In the Library’s Art Collection is a wealth of Japanese iconographic works. Of fiendish interest to us this Halloween, is one fascinating print featuring the demons of Japanese folklore and mythology.
The woodcut print by Kunisada Utagawa above features six Japanese masks. Kunisada was the most prolific, well-known and commercially successful designer of ukiyo-e woodblock prints in 19th-century Japan. His reputation far exceeded that of his famous contemporaries of the time, Hokusai, Hiroshige and Kuniyoshi.
Masks have had a special cultural significance in Japan from the Jōmon period around 10,000-300 BC, where they were most likely used for religious rituals. But because of the arrival of Buddhism in Japan via the Silk Road in the 6th century, new secular uses for masks emerged. One new form that arose was bugaku (舞楽), a type of popular dance derived from the dance forms of China, Korea, India, and Southeast Asia. Bugaku dancers typically wore masks with movable parts. This Kunisada print is particularly interesting as it features pop-up flaps on strings attached to the lower half of the six masks. Pulling on them reveals gaping mouths. In this way these masks are reminiscent of traditional bugaku masks.
Kunisada’s work features some of the most notoriously terrifying creatures of Japanese folklore. The third red mask from the left is identified as a type of oni-no-men (鬼ノ面) by the Japanese script on its right. In folkloric tradition, oni (鬼) are a type of yōkai (妖怪), which is the name given to supernatural creatures. The men in the term oni-men is translated to mean ‘mask’. Oni are generally thought to be hideous, horned, ogre-like creatures with large talons. Their skin is most typically red or blue. Oni were believed to cause disasters, disease and other forms of misfortune. They were also thought to devour humans.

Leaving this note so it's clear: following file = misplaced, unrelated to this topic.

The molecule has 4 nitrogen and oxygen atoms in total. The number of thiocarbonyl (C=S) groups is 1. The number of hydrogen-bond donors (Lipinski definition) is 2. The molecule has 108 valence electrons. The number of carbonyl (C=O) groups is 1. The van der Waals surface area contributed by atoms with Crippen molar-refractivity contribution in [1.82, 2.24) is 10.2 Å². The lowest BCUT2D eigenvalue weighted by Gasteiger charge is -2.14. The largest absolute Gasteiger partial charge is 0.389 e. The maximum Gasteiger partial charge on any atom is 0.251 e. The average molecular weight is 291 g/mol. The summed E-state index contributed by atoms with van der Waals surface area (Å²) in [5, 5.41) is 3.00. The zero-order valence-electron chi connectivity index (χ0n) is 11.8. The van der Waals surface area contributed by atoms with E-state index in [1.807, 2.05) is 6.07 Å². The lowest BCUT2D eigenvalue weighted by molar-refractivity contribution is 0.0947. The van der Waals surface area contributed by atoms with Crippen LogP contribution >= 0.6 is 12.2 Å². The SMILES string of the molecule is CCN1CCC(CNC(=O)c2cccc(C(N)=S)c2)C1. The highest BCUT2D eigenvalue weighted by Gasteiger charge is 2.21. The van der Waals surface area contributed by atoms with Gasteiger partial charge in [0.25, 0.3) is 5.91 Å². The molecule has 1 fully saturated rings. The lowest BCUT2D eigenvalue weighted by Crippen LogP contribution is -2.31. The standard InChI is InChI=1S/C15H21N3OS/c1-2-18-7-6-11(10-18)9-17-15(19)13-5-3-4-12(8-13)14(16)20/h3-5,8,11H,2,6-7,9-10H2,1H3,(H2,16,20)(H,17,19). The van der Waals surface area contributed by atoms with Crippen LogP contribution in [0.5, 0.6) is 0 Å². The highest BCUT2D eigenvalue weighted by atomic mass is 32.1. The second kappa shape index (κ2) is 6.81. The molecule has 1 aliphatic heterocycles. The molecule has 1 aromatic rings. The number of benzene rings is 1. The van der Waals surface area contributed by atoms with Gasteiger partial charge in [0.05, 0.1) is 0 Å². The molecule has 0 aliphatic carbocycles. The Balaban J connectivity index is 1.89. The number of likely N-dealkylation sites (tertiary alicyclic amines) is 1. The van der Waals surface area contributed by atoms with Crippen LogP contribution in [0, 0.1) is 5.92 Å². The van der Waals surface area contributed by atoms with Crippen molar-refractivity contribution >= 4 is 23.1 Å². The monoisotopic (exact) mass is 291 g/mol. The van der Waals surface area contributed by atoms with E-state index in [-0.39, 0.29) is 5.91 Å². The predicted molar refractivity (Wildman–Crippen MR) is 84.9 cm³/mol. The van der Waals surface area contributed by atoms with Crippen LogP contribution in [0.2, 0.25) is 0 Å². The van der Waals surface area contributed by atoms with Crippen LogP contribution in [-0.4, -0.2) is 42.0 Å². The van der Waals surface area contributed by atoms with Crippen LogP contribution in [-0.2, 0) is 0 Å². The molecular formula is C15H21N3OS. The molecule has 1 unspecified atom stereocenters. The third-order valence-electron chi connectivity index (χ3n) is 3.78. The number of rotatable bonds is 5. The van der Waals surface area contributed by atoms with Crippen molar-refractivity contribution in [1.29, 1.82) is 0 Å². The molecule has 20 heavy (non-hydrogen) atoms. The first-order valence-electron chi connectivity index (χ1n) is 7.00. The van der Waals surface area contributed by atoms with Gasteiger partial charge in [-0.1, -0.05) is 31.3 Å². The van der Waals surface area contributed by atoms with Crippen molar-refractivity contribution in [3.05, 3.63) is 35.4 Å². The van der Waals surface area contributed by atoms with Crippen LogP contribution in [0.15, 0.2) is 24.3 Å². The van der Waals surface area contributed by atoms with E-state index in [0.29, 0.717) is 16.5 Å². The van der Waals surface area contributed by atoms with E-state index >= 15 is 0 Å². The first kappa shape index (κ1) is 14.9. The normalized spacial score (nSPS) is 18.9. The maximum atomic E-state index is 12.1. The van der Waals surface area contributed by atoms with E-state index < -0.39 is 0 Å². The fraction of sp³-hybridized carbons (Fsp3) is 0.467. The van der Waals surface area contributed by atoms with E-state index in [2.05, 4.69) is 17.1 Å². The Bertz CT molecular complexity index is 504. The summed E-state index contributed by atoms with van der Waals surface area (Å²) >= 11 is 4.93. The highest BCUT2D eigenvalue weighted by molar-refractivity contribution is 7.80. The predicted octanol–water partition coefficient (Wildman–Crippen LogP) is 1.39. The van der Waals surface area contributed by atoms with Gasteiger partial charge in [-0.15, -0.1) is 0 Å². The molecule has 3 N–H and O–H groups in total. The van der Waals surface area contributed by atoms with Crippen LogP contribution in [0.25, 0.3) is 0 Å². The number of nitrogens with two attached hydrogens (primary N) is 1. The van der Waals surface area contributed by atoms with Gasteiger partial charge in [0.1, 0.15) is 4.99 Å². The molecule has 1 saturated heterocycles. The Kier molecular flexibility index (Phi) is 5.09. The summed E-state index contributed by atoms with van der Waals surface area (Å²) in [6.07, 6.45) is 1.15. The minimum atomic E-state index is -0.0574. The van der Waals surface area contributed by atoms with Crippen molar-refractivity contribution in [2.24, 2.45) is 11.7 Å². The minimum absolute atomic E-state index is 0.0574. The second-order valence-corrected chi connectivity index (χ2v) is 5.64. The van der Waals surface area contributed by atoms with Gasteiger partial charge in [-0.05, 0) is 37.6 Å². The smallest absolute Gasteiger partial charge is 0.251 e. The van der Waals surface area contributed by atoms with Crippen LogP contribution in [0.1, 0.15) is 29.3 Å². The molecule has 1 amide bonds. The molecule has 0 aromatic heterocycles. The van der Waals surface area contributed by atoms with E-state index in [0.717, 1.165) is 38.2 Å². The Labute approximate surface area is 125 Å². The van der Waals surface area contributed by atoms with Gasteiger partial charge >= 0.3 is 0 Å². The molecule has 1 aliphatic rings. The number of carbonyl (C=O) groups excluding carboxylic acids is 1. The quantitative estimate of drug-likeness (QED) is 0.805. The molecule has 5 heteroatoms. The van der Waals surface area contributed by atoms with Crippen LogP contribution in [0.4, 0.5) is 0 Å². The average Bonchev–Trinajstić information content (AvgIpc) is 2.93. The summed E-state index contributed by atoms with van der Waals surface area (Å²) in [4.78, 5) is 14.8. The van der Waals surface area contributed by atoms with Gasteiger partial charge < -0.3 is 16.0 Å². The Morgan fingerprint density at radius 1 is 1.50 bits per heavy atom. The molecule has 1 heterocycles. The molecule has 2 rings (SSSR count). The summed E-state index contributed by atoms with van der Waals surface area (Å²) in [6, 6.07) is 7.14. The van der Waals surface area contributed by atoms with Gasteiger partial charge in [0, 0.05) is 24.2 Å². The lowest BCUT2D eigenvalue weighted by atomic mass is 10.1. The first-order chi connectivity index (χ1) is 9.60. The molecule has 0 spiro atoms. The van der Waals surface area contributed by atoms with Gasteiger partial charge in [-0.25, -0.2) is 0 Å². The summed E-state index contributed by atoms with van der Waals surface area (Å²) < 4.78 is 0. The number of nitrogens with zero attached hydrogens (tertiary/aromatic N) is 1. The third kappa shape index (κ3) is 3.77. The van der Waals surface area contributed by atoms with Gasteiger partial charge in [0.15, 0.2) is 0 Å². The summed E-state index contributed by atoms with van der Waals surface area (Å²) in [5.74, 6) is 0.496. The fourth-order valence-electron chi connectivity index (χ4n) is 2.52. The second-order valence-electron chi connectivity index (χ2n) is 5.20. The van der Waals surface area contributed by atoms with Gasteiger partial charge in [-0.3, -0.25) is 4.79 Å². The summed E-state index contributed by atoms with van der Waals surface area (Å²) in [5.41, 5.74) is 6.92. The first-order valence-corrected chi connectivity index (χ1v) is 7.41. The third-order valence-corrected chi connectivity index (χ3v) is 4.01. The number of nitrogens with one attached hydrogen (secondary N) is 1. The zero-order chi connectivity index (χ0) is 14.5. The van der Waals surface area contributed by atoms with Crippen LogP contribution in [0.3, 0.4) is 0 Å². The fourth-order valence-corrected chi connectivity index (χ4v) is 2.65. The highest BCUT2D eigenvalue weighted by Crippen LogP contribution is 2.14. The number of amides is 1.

The red mask on the far right is a hanataka-men (鼻高面). It represents the hanataka-tengu (鼻高天狗). Tengu literally means “heavenly dog”, as the creatures take their name from a legendary Chinese demon dog. However in Japanese culture, tengu is a deceitful and malicious yōkai originally thought to take on the form of a bird of prey. Over the years, however, many different forms of tengu have arisen. The one featured in Kunisada’s print is a hanataka-tengu, which can be understood as “long-nose tengu”. The long-nose tengu is identified by its abnormally long nose and red face, resembling closely the Western goblin. It has been depicted bewitching people and put them into a trance.
On the left of the hanataka-men is the hannya-men (般若面). The hannya (般若) mask is commonly used in Noh theatre (a classical form of Japanese musical drama) and typically represents a jealous female demon. In Noh, hannya is a woman who has become possessed by her jealousy and obsession and she typically has two horns and a leering mouth. Nuances of human emotion are a characteristic feature of Noh theatre. The hannya displays this subtlety as it is meant to evoke both demonic and sorrowful qualities. When the actor wearing the mask looking straight ahead at the audience , the mask appears terrifying, but when he looks down, the masks paints a picture of torment, as the character appears to be crying.
Charles Baudelaire once said, “The devil’s finest trick is to persuade you that he does not exist.” Suffice to say the devil is very much present this Halloween at the Wellcome Library. Apart from these ghoulish Japanese fiends, who knows what other witches, warlocks, spirits and spectres lurk in our underground stores?
Author: Gillian Daniel is a Graduate Trainee at the Wellcome Trust.